One Subtype of HIV Increases Risk of HIV-associated Dementia
Other Subtypes May Affect Disease Outcomes Too
Science Update •
In a study of HIV-related cognitive impairment in Uganda, people with HIV subtype D were more likely than those with the other subtypes to have HIV-associated dementia (HAD), according to NIMH-funded researchers. This study, published in the September 1, 2009, issue of Clinical Infectious Diseases, is the first to show that HIV subtype may affect a person's risk for developing HAD.
HIV-associated dementia is a common symptom of advanced HIV infection, affecting a person's central nervous system and cognitive skills. While the subtype of HIV has been shown to affect the progression of HIV to AIDS, the effect on HAD risk has been unknown.
To explore this relationship, Ned Sacktor, M.D., of Johns Hopkins Bayview Medical Center, and colleagues conducted a study in Uganda of 60 people at risk of developing HAD. The wide variety of HIV subtypes in Uganda and other sub-Saharan countries, along with studies suggesting a relatively high prevalence of HAD and other HIV-related neurological complications in these regions, makes them ideal locations for studying the effects of HIV subtypes on various disease outcomes.
All participants in Sacktor's study had advanced HIV infection but had not previously received highly active antiretroviral treatment (HAART), the current standard of care for HIV. The researchers assessed participants' neurological, neuropsychological, and functional status, as well as their HIV subtype.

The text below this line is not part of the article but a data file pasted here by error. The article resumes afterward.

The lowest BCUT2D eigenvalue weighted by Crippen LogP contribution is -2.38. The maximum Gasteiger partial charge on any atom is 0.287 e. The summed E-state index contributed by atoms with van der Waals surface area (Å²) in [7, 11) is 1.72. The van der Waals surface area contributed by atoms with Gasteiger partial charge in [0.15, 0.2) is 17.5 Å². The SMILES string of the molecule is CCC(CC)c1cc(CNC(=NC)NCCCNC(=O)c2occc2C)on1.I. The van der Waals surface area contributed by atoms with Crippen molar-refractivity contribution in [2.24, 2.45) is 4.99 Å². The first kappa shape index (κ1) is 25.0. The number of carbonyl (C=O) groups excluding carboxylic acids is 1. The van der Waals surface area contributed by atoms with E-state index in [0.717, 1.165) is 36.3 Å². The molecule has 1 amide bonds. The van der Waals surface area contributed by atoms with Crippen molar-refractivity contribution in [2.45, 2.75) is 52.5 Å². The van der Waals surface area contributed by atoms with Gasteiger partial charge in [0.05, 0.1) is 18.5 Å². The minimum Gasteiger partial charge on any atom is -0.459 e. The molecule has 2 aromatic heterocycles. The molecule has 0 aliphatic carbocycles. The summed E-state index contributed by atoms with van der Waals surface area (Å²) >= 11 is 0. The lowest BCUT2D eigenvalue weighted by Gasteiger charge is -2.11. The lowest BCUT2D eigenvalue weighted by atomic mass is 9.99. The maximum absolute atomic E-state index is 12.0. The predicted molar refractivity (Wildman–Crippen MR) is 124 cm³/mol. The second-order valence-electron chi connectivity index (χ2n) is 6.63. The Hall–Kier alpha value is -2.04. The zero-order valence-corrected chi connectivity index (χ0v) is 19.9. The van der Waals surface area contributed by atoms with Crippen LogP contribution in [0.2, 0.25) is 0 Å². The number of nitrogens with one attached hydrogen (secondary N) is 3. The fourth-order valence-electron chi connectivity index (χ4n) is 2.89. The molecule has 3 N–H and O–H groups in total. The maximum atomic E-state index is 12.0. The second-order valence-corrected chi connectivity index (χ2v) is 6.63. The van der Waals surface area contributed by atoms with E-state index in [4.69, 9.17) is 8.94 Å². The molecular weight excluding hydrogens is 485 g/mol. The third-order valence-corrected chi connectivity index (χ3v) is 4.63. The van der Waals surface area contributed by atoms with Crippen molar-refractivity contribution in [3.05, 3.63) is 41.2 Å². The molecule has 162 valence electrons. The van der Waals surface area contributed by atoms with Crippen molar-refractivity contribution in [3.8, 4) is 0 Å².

Results of the Study
Of the 60 study participants:
- 33 were infected with subtype A
- 2 were infected with subtype C
- 9 were infected with subtype D
- 16 were infected with a subtype that had characteristics of both subtype A and subtype D.
Participants with HIV subtype D were more likely to have HAD (89 percent with dementia) than those with subtype A (24 percent with dementia). The two other HIV subtypes observed in the study did not show a significant association with HAD.
The results suggest that among people with advanced HIV infection, those with subtype D are more likely to have HAD than those with other subtypes. According to the researchers, these findings are the first to show that HIV subtypes may play a role in causing HAD.
More studies are needed to confirm whether the relationship between HIV subtype D and increased HAD risk exists among the broader HIV-infected community, instead of just those who had not previously received HAART. Additional research should also focus on how subtype D may lead to increased risk of HAD, and whether other subtypes may also influence risk for this and other HIV-related neurological complications.
Sacktor N, Nakasujja N, Skolasky RL, Rezapour M, Robertson K, Musisi S, Katabira E, Ronald A, Clifford DB, Laeyendecker O, Quinn TC. HIV subtype D is associated with dementia, compared with subtype A, in immunosuppressed individuals at risk of cognitive impairment in Kampala, Uganda. Clin Infect Dis. 2009 Sep 1;49(5):780-6. PubMed PMID: 19622045.